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23. El Niño

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Published on Apr 5, 2012

The Atmosphere, the Ocean and Environmental Change (GG 140)

The El Niño/Southern Oscillation (ENSO) phenomenon is the primary mode of variability in the equatorial Pacific Ocean. It is composed of two extreme states, El Niño and La Niña. The oscillation between these states can be seen in measurements of sea surface temperature (SST), sea level pressure, thermocline depth, and easterly trade wind strength. Changes in SST and pressure lead to shifting of convective activity across the equatorial Pacific. Changes in the strength of the easterly trade winds lead to changes in the depth of the thermocline, which affect coastal upwelling offshore of South America. If upwelling is reduced, primary productivity is also reduced. The effect of ENSO on atmospheric convection and coastal upwelling makes it an important factor for both agriculture and fishing industries.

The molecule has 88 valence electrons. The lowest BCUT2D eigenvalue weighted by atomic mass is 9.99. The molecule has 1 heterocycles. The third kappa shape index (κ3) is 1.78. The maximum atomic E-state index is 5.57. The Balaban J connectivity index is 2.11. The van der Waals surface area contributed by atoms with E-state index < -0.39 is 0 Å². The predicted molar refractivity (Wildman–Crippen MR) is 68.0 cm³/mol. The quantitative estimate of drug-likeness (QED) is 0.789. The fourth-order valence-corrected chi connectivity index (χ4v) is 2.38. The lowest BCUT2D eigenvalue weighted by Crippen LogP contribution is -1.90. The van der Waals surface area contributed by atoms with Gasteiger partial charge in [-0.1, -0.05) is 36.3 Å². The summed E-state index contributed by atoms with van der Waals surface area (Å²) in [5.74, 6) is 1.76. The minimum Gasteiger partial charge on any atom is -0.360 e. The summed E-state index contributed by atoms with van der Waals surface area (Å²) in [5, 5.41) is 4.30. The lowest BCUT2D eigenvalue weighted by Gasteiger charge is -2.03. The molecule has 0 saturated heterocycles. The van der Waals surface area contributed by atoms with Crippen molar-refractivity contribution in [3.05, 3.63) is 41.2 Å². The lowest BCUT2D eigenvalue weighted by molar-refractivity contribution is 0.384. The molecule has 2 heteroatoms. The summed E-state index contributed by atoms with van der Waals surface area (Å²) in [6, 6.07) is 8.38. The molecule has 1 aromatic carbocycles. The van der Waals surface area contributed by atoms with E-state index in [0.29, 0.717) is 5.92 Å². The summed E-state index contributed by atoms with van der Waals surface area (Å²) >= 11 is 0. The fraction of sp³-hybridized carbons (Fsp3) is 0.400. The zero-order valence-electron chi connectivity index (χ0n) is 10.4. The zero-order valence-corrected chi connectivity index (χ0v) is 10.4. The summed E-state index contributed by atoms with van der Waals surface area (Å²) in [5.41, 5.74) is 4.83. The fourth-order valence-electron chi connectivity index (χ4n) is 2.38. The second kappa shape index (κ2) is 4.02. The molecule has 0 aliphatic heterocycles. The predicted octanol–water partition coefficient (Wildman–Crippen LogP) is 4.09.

00:00 - Chapter 1. El Niño and La Niña
10:08 - Chapter 2. Terminology
11:33 - Chapter 3. Symptoms of El Niño
18:54 - Chapter 4. ENSO Indices and Ocean Water Property
24:40 - Chapter 5. Current ENSO Data
39:45 - Chapter 6. Ice in the Climate System
42:39 - Chapter 7. Physical Properties of Ice

Complete course materials are available at the Open Yale Courses website: http://oyc.yale.edu

This course was recorded in Fall 2011.

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